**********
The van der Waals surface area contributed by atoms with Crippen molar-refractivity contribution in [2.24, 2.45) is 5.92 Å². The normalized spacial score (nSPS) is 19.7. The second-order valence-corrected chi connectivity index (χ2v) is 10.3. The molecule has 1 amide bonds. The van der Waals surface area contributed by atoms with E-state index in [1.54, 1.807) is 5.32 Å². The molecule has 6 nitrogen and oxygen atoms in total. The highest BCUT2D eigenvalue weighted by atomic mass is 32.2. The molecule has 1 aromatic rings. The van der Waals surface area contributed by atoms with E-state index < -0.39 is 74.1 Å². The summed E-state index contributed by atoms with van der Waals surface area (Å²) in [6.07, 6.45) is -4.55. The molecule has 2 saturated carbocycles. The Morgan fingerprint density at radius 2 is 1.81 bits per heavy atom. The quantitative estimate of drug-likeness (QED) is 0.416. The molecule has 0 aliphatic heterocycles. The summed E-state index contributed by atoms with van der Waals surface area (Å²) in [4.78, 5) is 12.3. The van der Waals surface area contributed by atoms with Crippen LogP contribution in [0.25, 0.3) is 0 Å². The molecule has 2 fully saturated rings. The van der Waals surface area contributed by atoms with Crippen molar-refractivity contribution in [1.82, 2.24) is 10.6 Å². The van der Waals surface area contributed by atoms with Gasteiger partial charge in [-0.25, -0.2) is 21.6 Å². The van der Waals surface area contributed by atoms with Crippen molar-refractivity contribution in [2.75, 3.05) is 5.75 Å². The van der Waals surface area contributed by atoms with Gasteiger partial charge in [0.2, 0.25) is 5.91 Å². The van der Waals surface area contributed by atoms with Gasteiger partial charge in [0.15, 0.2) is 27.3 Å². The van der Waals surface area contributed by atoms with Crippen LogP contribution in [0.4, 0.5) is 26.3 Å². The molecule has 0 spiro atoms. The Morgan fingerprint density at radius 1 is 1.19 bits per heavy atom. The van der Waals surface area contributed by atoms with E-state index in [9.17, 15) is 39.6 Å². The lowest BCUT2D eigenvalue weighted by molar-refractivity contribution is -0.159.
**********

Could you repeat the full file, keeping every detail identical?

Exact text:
The van der Waals surface area contributed by atoms with Crippen molar-refractivity contribution in [2.24, 2.45) is 5.92 Å². The normalized spacial score (nSPS) is 19.7. The second-order valence-corrected chi connectivity index (χ2v) is 10.3. The molecule has 1 amide bonds. The van der Waals surface area contributed by atoms with E-state index in [1.54, 1.807) is 5.32 Å². The molecule has 6 nitrogen and oxygen atoms in total. The highest BCUT2D eigenvalue weighted by atomic mass is 32.2. The molecule has 1 aromatic rings. The van der Waals surface area contributed by atoms with E-state index < -0.39 is 74.1 Å². The summed E-state index contributed by atoms with van der Waals surface area (Å²) in [6.07, 6.45) is -4.55. The molecule has 2 saturated carbocycles. The Morgan fingerprint density at radius 2 is 1.81 bits per heavy atom. The quantitative estimate of drug-likeness (QED) is 0.416. The molecule has 0 aliphatic heterocycles. The summed E-state index contributed by atoms with van der Waals surface area (Å²) in [4.78, 5) is 12.3. The van der Waals surface area contributed by atoms with Crippen LogP contribution in [0.25, 0.3) is 0 Å². The molecule has 2 fully saturated rings. The van der Waals surface area contributed by atoms with Crippen molar-refractivity contribution in [1.82, 2.24) is 10.6 Å². The van der Waals surface area contributed by atoms with Gasteiger partial charge in [-0.25, -0.2) is 21.6 Å². The van der Waals surface area contributed by atoms with Crippen molar-refractivity contribution in [2.75, 3.05) is 5.75 Å². The van der Waals surface area contributed by atoms with Gasteiger partial charge in [0.2, 0.25) is 5.91 Å². The van der Waals surface area contributed by atoms with Gasteiger partial charge in [0.15, 0.2) is 27.3 Å². The van der Waals surface area contributed by atoms with Crippen LogP contribution in [0.4, 0.5) is 26.3 Å². The molecule has 0 spiro atoms. The Morgan fingerprint density at radius 1 is 1.19 bits per heavy atom. The van der Waals surface area contributed by atoms with E-state index in [9.17, 15) is 39.6 Å². The lowest BCUT2D eigenvalue weighted by molar-refractivity contribution is -0.159.